Take a stand for life expectancy by sitting less


In a rare downturn of events, a recent study bears grim news for which you should not sit down.  

According to the report’s findings, parking it for more than three hours a day can shave two years off of an individual’s life expectancy, regardless of regular exercise habits. Add channel surfing for more than two hours daily to that mix and wipe out another 1.4 years, the study dictates. Given those figures, researchers posit that being chair-bound can do the same damage to life expectancy as smoking can.

Current daily exercise recommendations handed down by the government suggest that an adult should be involved in a moderate level of activity for at least a half-hour each day, a slim margin that should be enhanced to suit the purpose of keeping people on their feet, researchers insisted. And for the remainder of the day spent away from gyms, weights and training sneakers, analysis wards the public to do its best not to sit one out.

The bottom line: No matter if “you’re physically active and meet the exercise guidelines or if you’re not active, sitting is bad,” Peter Katzmarzyk, PhD, professor of epidemiology at Pennington Biomedical Research Center and lead author of the report published in the online journal BMJ Open, told Time magazine.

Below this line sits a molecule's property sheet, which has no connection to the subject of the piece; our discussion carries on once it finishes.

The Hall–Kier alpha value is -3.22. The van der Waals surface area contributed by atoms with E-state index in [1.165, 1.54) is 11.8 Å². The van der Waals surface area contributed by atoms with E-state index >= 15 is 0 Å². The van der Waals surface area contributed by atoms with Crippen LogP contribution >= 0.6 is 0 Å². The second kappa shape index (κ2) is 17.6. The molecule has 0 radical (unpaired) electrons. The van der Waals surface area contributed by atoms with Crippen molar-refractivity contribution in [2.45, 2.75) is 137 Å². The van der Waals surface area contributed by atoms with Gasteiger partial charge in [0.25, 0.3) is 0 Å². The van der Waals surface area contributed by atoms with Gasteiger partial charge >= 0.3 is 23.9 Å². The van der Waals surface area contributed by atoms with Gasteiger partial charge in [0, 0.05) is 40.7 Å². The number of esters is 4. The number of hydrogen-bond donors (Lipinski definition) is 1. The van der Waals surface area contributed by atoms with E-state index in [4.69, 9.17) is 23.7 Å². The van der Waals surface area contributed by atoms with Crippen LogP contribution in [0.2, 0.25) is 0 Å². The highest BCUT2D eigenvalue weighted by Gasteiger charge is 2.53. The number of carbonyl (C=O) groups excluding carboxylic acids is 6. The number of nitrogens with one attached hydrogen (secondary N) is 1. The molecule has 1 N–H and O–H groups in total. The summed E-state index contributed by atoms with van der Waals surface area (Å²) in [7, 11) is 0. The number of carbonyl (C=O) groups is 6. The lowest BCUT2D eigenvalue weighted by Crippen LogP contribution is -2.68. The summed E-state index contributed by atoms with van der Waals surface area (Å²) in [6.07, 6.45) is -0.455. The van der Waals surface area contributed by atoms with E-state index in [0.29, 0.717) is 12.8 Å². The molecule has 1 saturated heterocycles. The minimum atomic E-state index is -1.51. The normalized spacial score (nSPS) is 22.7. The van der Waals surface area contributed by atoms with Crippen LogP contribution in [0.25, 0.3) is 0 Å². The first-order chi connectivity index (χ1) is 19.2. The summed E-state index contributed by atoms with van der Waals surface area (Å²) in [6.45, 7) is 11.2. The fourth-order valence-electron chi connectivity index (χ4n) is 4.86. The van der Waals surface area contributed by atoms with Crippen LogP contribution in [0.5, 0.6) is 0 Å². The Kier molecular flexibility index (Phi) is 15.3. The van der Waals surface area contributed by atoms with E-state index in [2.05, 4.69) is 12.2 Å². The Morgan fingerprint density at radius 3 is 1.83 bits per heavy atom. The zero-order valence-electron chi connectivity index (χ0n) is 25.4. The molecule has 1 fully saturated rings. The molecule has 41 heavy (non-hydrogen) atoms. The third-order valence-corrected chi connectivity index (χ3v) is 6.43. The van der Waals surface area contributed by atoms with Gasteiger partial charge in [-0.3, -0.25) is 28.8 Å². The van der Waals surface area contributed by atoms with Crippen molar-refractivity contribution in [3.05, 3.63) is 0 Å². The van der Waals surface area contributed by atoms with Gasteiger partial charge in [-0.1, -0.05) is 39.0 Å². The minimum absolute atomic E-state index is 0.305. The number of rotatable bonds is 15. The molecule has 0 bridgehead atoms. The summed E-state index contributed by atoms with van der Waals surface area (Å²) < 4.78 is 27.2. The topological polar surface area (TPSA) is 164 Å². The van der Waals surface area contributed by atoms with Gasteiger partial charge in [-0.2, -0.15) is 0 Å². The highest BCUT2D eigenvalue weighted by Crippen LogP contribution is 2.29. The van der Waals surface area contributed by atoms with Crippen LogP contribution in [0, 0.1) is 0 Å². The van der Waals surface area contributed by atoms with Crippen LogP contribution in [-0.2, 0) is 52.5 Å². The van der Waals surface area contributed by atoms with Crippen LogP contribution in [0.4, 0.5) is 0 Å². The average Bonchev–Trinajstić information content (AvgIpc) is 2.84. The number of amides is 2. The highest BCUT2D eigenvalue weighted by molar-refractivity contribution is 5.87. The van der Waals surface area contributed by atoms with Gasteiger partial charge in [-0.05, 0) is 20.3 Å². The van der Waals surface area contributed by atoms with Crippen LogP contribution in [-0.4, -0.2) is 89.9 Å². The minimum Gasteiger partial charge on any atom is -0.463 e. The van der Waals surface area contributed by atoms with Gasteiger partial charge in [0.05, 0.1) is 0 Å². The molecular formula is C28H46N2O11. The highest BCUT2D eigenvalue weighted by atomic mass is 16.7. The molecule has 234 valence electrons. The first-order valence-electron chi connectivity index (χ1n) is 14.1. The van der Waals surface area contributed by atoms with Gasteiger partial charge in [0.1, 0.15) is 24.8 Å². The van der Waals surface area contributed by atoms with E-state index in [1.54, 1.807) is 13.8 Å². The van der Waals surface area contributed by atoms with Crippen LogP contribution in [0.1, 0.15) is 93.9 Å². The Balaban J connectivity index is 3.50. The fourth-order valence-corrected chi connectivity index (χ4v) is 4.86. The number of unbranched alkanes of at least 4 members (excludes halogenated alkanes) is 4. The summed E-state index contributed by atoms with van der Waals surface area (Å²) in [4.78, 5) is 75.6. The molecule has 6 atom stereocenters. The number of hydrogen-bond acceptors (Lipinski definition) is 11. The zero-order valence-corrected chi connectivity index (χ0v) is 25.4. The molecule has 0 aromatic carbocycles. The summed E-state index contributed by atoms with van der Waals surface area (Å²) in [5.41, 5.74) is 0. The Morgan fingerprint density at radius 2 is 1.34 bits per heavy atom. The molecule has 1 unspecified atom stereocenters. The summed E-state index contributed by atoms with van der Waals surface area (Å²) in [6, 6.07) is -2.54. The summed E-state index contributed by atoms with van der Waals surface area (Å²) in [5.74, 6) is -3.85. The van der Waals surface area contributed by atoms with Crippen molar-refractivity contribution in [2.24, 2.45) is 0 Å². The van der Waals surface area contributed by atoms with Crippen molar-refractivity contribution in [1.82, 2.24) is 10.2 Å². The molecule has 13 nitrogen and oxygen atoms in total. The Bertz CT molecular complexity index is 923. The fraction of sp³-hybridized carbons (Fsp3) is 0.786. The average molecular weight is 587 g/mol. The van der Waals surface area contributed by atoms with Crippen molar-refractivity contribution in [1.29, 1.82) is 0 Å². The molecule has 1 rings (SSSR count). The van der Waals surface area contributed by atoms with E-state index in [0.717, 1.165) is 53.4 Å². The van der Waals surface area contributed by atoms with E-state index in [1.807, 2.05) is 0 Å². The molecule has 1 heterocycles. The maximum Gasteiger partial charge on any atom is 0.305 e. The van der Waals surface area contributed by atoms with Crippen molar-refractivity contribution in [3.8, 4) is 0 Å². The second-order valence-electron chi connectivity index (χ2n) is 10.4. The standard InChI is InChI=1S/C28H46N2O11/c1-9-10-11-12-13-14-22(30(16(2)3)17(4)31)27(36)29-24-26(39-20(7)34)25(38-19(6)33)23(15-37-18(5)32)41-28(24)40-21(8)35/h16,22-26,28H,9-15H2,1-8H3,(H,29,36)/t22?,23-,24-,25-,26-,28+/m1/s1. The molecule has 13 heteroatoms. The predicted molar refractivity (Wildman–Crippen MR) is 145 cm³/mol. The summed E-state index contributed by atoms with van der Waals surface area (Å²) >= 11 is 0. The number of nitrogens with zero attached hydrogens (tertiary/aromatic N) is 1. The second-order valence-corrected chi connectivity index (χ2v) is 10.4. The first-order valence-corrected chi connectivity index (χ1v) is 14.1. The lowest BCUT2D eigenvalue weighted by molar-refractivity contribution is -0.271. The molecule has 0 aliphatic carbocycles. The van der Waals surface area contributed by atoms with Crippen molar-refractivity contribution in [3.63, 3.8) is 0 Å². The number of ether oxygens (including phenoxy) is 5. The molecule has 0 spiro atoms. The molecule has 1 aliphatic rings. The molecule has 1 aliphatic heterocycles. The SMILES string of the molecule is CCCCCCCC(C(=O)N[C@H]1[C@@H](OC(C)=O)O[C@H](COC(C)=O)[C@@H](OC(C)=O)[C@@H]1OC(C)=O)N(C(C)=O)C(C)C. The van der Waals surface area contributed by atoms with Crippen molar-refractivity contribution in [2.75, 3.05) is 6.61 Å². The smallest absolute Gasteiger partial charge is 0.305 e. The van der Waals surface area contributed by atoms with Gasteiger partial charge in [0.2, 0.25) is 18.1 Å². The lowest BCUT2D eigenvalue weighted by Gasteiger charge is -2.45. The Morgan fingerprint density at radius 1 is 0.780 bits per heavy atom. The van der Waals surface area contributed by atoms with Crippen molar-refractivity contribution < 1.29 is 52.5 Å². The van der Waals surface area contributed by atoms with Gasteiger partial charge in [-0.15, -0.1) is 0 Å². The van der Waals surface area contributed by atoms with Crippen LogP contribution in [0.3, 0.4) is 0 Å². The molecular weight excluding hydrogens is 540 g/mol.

Katzmarzyk’s paper was comprised of data he and his colleagues collected from five other studies that queried subjects about their sedentary routines. Researchers documented whether participants spent their downtime in front of a television screen, computer screen or no screen at all. After screening for the mortality risks concurrent with the aforementioned sedentary activities, Katzmarzyk’s team calculated how many years of life could be gained if these factors were eliminated from the life expectancy equation.

Similar experiments, such as the one published last August in Australia, also trumpet the downside of down time — it was discovered that those who watch six hours of TV a day lived 4.8 years less than those who didn’t watch television at all. Moreover, every hour spent watching television after the age of 25 was forecasted to decrease life expectancy by 22 minutes.

Current surveys are showing that individuals worldwide spend roughly 300 minutes — 20 percent of their day — sitting. Decreasing this time spent inactive could tack years back onto a life, Katzmarzyk suggested.

“What the results mean is that we got everyone in the U.S. to sit less, our population life expectancy would be two years higher, so instead of living to 78.5, we would be expected to live to 80.5 years old,” he said. “That’s a really big deal.”

Researchers did note the difficulty inherent in taking this stand, though, as many adults are confined to occupations which require hours be spent wedged behind a desk each day. It was advised that physicians tell their patients who work in such environments to take repeated breaks from their seats throughout the day by going for a walk or speaking with colleagues. This won’t stand in for exercise experts claim, but it’s a sure rise above the chair.  

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